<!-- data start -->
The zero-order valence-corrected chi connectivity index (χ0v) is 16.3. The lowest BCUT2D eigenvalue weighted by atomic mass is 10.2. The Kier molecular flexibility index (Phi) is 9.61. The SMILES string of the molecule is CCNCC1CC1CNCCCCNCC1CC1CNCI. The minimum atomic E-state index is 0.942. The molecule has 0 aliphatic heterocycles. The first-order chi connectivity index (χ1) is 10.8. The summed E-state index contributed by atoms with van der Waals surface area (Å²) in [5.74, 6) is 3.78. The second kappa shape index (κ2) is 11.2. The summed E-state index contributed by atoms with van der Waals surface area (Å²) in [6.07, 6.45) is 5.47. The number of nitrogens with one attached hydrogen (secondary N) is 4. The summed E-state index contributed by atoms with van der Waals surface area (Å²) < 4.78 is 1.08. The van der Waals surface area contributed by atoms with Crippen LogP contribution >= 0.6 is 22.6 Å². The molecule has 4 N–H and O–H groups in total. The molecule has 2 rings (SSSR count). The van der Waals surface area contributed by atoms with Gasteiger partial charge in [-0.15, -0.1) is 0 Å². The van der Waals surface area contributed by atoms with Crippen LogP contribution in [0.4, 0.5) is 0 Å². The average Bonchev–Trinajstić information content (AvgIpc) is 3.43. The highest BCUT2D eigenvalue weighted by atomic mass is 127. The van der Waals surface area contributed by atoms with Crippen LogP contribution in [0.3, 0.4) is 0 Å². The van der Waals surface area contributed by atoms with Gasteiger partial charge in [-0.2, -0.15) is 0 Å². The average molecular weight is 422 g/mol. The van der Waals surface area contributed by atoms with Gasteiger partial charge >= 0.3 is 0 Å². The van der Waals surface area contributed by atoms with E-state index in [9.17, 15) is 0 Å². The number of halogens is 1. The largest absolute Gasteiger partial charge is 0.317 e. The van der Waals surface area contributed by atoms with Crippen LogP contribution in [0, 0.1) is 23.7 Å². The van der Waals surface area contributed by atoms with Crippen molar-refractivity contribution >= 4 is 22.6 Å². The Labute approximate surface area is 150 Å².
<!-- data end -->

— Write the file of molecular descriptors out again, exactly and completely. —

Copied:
The zero-order valence-corrected chi connectivity index (χ0v) is 16.3. The lowest BCUT2D eigenvalue weighted by atomic mass is 10.2. The Kier molecular flexibility index (Phi) is 9.61. The SMILES string of the molecule is CCNCC1CC1CNCCCCNCC1CC1CNCI. The minimum atomic E-state index is 0.942. The molecule has 0 aliphatic heterocycles. The first-order chi connectivity index (χ1) is 10.8. The summed E-state index contributed by atoms with van der Waals surface area (Å²) in [5.74, 6) is 3.78. The second kappa shape index (κ2) is 11.2. The summed E-state index contributed by atoms with van der Waals surface area (Å²) in [6.07, 6.45) is 5.47. The number of nitrogens with one attached hydrogen (secondary N) is 4. The summed E-state index contributed by atoms with van der Waals surface area (Å²) < 4.78 is 1.08. The van der Waals surface area contributed by atoms with Crippen LogP contribution >= 0.6 is 22.6 Å². The molecule has 4 N–H and O–H groups in total. The molecule has 2 rings (SSSR count). The van der Waals surface area contributed by atoms with Gasteiger partial charge in [-0.15, -0.1) is 0 Å². The van der Waals surface area contributed by atoms with Crippen LogP contribution in [0.4, 0.5) is 0 Å². The average Bonchev–Trinajstić information content (AvgIpc) is 3.43. The highest BCUT2D eigenvalue weighted by atomic mass is 127. The van der Waals surface area contributed by atoms with Crippen LogP contribution in [0.3, 0.4) is 0 Å². The van der Waals surface area contributed by atoms with Gasteiger partial charge in [-0.2, -0.15) is 0 Å². The average molecular weight is 422 g/mol. The van der Waals surface area contributed by atoms with Gasteiger partial charge >= 0.3 is 0 Å². The van der Waals surface area contributed by atoms with E-state index in [9.17, 15) is 0 Å². The number of halogens is 1. The largest absolute Gasteiger partial charge is 0.317 e. The van der Waals surface area contributed by atoms with Crippen LogP contribution in [0, 0.1) is 23.7 Å². The van der Waals surface area contributed by atoms with Crippen molar-refractivity contribution >= 4 is 22.6 Å². The Labute approximate surface area is 150 Å².